Not only strange, but also harmful: hygiene habits originating in the USSR

Yulia PoteriankoNews
Soviet women caused irreparable harm to themselves with the care that the state offered them. Source: Created with the help of AI

Soviet cosmetics can evoke a whole range of emotions in today's youth, and not all of them are positive. The shortage of not just quality, but any kind of personal care products gave rise to hygiene habits in the USSR that today would be called not just strange, but downright harmful.

These habits can still be found among older people, who for some reason retain a belief in their usefulness and safety. OBOZ.UA tells you about these dubious life hacks and what's wrong with them.

Laundry soap for skin care

A bar of dry laundry soap is unlikely to make a modern person want to wash their hands with it, even if it's just to wash their hands. In the USSR, however, it was used for everything: body care, hair washing, and even intimate hygiene. It was believed to be completely safe due to its natural composition, and it also helped fight bacteria. As for the unpleasant smell, it was supposed to disappear quickly.

In fact, laundry soap has an overly aggressive formula, which even includes caustic soda and rosin for effectiveness. And these components are not just useless, they completely destroy the skin's protective barrier. As a result, it becomes vulnerable to literally all unfavorable conditions - from humidity to solar ultraviolet radiation. Needless to say, laundry soap is still used to control plant pests. Needless to say, this does not correlate with the myth of its benefits as a cosmetic.

Makeup remover cologne

Decorative cosmetics began to be produced in the USSR in the early postwar years, in the late 1940s. What is worth mentioning, for example, is mascara, which you had to spit into to use it. At the same time, the production of makeup products in the Land of the Soviets began in the early eighties.

What did Soviet women do for 40 years? They washed off their makeup with whatever they could find, from laundry soap to cheap colognes. Yes, the perfumed product stung the eyes a little less than soap, but the alcohol in its base was even more ruthless to the skin. Rinsing off cosmetics with alcohol was quick and somewhat convenient, but it dried the skin very much, destroyed its protective barrier, and could damage mucous membranes. All this not only accelerated the aging process, but could also provoke dermatitis and other diseases.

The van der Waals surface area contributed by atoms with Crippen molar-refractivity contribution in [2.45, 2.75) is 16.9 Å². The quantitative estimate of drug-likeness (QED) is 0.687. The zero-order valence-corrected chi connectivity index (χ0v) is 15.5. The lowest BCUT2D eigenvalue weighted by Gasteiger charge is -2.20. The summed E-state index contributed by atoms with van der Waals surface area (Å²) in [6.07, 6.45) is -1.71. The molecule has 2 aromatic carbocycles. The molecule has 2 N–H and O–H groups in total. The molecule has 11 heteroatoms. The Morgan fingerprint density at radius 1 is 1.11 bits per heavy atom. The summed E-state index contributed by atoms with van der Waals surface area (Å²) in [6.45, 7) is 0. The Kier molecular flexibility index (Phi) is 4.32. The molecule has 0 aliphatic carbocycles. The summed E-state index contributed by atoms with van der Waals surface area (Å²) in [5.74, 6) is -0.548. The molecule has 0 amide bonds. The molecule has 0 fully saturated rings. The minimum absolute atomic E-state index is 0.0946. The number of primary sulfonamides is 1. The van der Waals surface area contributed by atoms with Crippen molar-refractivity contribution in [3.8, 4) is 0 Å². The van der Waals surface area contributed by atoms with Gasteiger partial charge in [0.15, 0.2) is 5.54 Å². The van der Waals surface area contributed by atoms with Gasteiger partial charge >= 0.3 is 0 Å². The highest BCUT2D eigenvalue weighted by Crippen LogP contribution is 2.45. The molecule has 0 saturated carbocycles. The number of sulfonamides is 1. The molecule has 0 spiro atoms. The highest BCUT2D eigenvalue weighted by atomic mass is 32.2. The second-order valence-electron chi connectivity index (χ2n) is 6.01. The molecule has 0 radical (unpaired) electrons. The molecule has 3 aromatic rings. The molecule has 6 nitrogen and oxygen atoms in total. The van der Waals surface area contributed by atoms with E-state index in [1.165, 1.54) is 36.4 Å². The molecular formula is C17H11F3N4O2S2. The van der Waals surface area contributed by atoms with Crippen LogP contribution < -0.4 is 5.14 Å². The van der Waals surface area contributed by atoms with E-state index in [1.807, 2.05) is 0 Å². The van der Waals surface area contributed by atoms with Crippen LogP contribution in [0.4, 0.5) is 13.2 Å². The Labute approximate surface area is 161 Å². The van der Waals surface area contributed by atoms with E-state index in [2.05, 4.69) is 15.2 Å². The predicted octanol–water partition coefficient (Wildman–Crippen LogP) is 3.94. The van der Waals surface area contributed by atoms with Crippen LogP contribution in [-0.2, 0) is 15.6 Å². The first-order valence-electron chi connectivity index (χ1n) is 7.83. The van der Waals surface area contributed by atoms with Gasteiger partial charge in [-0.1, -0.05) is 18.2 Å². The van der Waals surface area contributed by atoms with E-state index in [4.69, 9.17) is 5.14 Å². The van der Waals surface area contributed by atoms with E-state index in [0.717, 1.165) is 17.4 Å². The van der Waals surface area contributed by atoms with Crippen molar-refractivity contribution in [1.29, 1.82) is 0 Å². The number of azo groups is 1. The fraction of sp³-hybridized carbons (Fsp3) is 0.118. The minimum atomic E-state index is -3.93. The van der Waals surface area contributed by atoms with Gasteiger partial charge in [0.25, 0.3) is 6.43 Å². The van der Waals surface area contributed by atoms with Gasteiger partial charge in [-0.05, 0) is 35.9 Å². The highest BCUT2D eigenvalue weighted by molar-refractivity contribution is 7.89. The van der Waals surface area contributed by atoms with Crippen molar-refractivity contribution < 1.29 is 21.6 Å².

Tooth powder instead of toothpaste

For a long time, the Soviet industry was able to produce only one type of oral care product: tooth powder. It was made from chemically precipitated crushed chalk. This abrasive was really good at removing plaque from teeth, and it could be applied simply with your fingers - there was no need to buy a brush.

The disadvantages of the powder include its abrasiveness. During prolonged use, it can severely scratch the enamel, leading to the development of caries. In addition, dry powder was often accidentally inhaled while brushing your teeth, leading to respiratory problems and even allergies.

Newspaper instead of toilet paper

The first toilet paper appeared in the USSR in 1979. Until then, citizens of the country had to maintain hygiene with what they had at hand - newspapers. Newspaper pages are indeed somewhat softer than other types of paper, but they are also heavily treated with toxic lead compounds - it is contained in printing ink. The use of newspapers led to skin irritation in sensitive areas, and over time, even caused the development of tumors.

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